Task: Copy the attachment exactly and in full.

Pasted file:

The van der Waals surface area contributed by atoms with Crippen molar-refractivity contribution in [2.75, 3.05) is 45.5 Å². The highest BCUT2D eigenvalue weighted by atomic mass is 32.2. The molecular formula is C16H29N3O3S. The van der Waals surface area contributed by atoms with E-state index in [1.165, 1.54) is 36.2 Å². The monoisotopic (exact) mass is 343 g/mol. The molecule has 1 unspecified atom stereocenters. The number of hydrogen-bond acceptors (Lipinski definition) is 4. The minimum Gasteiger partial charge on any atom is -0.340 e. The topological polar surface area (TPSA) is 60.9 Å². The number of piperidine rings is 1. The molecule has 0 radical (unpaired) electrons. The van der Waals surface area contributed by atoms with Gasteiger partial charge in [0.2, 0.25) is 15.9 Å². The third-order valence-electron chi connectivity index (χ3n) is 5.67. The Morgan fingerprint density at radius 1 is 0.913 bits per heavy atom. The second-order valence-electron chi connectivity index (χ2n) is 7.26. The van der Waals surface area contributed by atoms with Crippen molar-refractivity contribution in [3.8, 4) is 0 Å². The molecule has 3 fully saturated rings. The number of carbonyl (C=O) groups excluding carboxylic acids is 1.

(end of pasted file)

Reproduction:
The van der Waals surface area contributed by atoms with Crippen molar-refractivity contribution in [2.75, 3.05) is 45.5 Å². The highest BCUT2D eigenvalue weighted by atomic mass is 32.2. The molecular formula is C16H29N3O3S. The van der Waals surface area contributed by atoms with E-state index in [1.165, 1.54) is 36.2 Å². The monoisotopic (exact) mass is 343 g/mol. The molecule has 1 unspecified atom stereocenters. The number of hydrogen-bond acceptors (Lipinski definition) is 4. The minimum Gasteiger partial charge on any atom is -0.340 e. The topological polar surface area (TPSA) is 60.9 Å². The number of piperidine rings is 1. The molecule has 0 radical (unpaired) electrons. The van der Waals surface area contributed by atoms with Gasteiger partial charge in [0.2, 0.25) is 15.9 Å². The third-order valence-electron chi connectivity index (χ3n) is 5.67. The Morgan fingerprint density at radius 1 is 0.913 bits per heavy atom. The second-order valence-electron chi connectivity index (χ2n) is 7.26. The van der Waals surface area contributed by atoms with Crippen molar-refractivity contribution in [3.8, 4) is 0 Å². The molecule has 3 fully saturated rings. The number of carbonyl (C=O) groups excluding carboxylic acids is 1.